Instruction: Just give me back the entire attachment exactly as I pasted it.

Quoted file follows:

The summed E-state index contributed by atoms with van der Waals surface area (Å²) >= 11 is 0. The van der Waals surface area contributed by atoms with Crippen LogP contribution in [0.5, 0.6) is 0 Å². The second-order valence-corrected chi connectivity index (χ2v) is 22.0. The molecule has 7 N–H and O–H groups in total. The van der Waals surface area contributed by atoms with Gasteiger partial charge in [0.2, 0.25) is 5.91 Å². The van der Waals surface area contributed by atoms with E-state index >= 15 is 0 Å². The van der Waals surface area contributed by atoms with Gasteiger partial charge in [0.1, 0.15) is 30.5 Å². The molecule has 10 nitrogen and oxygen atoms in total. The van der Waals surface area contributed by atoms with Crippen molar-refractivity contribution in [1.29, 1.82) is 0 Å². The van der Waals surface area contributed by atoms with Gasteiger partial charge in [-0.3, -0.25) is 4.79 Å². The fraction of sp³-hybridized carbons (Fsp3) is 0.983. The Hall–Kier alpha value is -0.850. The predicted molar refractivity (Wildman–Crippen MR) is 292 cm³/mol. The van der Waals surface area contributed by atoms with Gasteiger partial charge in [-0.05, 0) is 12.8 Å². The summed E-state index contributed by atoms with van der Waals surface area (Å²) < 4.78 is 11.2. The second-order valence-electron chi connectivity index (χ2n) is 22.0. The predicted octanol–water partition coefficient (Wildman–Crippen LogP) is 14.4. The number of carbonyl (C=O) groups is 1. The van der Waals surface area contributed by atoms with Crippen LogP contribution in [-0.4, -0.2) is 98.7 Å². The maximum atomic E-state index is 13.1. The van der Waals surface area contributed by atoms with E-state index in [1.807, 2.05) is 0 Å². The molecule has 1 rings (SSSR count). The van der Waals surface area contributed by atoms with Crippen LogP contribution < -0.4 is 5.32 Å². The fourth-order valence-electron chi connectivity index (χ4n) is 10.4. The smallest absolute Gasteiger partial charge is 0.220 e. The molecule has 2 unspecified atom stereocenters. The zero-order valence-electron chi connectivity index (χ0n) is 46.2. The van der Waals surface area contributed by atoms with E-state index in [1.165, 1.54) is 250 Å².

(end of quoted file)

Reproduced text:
The summed E-state index contributed by atoms with van der Waals surface area (Å²) >= 11 is 0. The van der Waals surface area contributed by atoms with Crippen LogP contribution in [0.5, 0.6) is 0 Å². The second-order valence-corrected chi connectivity index (χ2v) is 22.0. The molecule has 7 N–H and O–H groups in total. The van der Waals surface area contributed by atoms with Gasteiger partial charge in [0.2, 0.25) is 5.91 Å². The van der Waals surface area contributed by atoms with E-state index >= 15 is 0 Å². The van der Waals surface area contributed by atoms with Gasteiger partial charge in [0.1, 0.15) is 30.5 Å². The molecule has 10 nitrogen and oxygen atoms in total. The van der Waals surface area contributed by atoms with Crippen molar-refractivity contribution in [1.29, 1.82) is 0 Å². The van der Waals surface area contributed by atoms with Gasteiger partial charge in [-0.3, -0.25) is 4.79 Å². The fraction of sp³-hybridized carbons (Fsp3) is 0.983. The Hall–Kier alpha value is -0.850. The predicted molar refractivity (Wildman–Crippen MR) is 292 cm³/mol. The van der Waals surface area contributed by atoms with Gasteiger partial charge in [-0.05, 0) is 12.8 Å². The summed E-state index contributed by atoms with van der Waals surface area (Å²) < 4.78 is 11.2. The second-order valence-electron chi connectivity index (χ2n) is 22.0. The predicted octanol–water partition coefficient (Wildman–Crippen LogP) is 14.4. The number of carbonyl (C=O) groups is 1. The van der Waals surface area contributed by atoms with Crippen LogP contribution in [-0.4, -0.2) is 98.7 Å². The maximum atomic E-state index is 13.1. The van der Waals surface area contributed by atoms with E-state index in [1.807, 2.05) is 0 Å². The molecule has 1 rings (SSSR count). The van der Waals surface area contributed by atoms with Crippen LogP contribution < -0.4 is 5.32 Å². The fourth-order valence-electron chi connectivity index (χ4n) is 10.4. The smallest absolute Gasteiger partial charge is 0.220 e. The molecule has 2 unspecified atom stereocenters. The zero-order valence-electron chi connectivity index (χ0n) is 46.2. The van der Waals surface area contributed by atoms with E-state index in [1.165, 1.54) is 250 Å².